Art is one of those things that can really elevate a space. However, it can get really expensive. I am all about valuing artist’s talents, but sometimes that’s just not in the budget. I love creating DIY art for my home as a budget friendly, beautiful decor option.
I shared a huge (4 foot by 4 foot) painting that I did using this technique for our kitchen a few years ago. We have gotten so many questions about it, I decided to create a how-to and a video instruction for you here today.
What plywood to use
I created 4 smaller 8×10 inch plywood grain paintings to create this series.
You can use plywood of any thickness, size, and species for this painted wood grain project.
The most budget friendly way to do this is to use 1/4″ thick plywood. The sheets are 2’x2′, 2’x4′, and 4’x4′ at your big box store hardware stores like Lowe’s and Home Depot.
There are usually a few species to check out – some are more expensive than others. I like to use birch because of the interesting grain lines. I suggest that you pull out every single piece (my store usually has 5-10 in each size). Examine the grain and find one that really inspires you.
You can order birch plywood on Amazon – you just won’t get to pick out the grain yourself. Maybe order a few and then return what you don’t use?
How to prepare the plywood
You can have the hardware store cut the wood for you if you don’t have a saw. I cut mine at home using our circular saw.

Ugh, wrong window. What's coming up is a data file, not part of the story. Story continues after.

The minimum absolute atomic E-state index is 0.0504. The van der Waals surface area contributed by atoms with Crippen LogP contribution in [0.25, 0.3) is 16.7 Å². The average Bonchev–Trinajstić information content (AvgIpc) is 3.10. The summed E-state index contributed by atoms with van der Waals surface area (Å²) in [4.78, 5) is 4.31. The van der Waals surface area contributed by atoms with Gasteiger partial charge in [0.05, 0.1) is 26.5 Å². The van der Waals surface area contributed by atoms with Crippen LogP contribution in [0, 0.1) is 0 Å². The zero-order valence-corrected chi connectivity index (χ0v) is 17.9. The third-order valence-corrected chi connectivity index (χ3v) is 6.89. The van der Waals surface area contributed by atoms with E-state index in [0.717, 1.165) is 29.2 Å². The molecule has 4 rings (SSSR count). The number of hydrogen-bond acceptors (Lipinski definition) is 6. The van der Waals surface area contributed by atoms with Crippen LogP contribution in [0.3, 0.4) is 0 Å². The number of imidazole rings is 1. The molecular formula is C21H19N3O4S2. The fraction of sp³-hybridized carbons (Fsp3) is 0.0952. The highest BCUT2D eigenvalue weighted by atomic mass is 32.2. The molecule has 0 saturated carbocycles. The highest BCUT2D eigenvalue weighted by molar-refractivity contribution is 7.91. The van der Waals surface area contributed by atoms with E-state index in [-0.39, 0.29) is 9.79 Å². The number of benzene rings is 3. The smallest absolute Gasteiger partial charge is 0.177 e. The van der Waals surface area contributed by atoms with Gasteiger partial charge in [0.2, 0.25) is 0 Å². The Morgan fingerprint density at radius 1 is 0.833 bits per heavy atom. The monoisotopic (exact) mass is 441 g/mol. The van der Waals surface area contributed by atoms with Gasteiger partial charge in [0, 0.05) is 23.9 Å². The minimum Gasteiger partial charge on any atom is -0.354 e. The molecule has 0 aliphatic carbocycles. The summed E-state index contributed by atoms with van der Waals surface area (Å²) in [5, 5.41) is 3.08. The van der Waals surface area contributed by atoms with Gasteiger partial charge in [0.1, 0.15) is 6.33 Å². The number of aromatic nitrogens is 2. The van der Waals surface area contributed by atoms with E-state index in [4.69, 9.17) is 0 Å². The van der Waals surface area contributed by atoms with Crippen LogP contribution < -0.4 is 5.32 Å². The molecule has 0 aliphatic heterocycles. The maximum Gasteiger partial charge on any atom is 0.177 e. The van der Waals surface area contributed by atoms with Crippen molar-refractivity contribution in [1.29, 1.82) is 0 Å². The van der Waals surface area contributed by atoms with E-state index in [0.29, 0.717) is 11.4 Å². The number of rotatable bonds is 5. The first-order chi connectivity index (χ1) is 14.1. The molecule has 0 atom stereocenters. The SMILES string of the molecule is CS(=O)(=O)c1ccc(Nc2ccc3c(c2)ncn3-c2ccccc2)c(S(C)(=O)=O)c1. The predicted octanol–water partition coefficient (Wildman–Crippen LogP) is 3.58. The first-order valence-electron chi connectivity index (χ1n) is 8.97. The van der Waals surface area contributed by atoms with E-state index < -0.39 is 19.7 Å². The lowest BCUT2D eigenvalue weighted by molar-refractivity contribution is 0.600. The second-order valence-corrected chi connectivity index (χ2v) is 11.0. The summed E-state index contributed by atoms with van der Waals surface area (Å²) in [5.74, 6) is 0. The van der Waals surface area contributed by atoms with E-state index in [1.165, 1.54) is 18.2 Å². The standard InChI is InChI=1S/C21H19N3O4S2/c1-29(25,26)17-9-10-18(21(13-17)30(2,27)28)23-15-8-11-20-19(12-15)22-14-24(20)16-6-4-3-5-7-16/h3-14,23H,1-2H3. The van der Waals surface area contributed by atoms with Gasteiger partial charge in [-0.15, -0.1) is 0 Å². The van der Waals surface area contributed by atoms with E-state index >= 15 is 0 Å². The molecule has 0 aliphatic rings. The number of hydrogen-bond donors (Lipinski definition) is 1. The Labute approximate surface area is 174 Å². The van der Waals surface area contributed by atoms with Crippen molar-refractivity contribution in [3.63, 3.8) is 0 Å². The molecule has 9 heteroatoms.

Now, I want you to sit down ready to paint. Look at your wood. Feel the movement in the grain. Let it speak to you. I know, it sounds silly, but you really want to work with the wood, not against it.
How to make the wood grain painting
For a smaller canvas, work with 3 colors to keep it from looking too busy. Larger canvases can go up to 5 colors.
Pick an interesting grain and paint along it. Feel the movement as you paint – no straight lines!
Make some lines thicker than others. You can even paint 2 parallel grains and fill in between them.
Remember to leave lots of plain wood. The paint should highlight the beauty of the wood, not cover it.
Hot tip – if you accidentally smudge or mess up, you can always create a fake grain line to cover it up. Not ideal, but I did it on one of these (I put my hand right on wet paint and smudged it!) and you can’t tell.
You can either mount the wood to the wall like we did in our kitchen or frame them. Or hang them like we did this sign in Luke’s room! There are so many options.
I actually have listed these four paintings on Etsy. You can find them here! I also have the option to buy a digital download printable copy of them – so you can print the whole set off and frame them for your home instantly!
Making this video was really fun – I felt like Bob Ross! I hope that you enjoy it.
Wood grain art makes a big statement but doesn't require any special artistic skills. Here is how to make it!
- Plywood cut to size of choice
- Paint brush
- Select beautiful plywood with an interesting grain.
- Cut your plywood to size and sand the edges well.
- Select 3 coordinating colors of paint to paint with.
- Start with your primary color. Select an interesting grain on the wood and paint along it.
- Repeat for at least 3 grains per color.
- You can also pick 2 parallel grains and paint in between them for a thicker look.
- Allow to dry and hang as desired.
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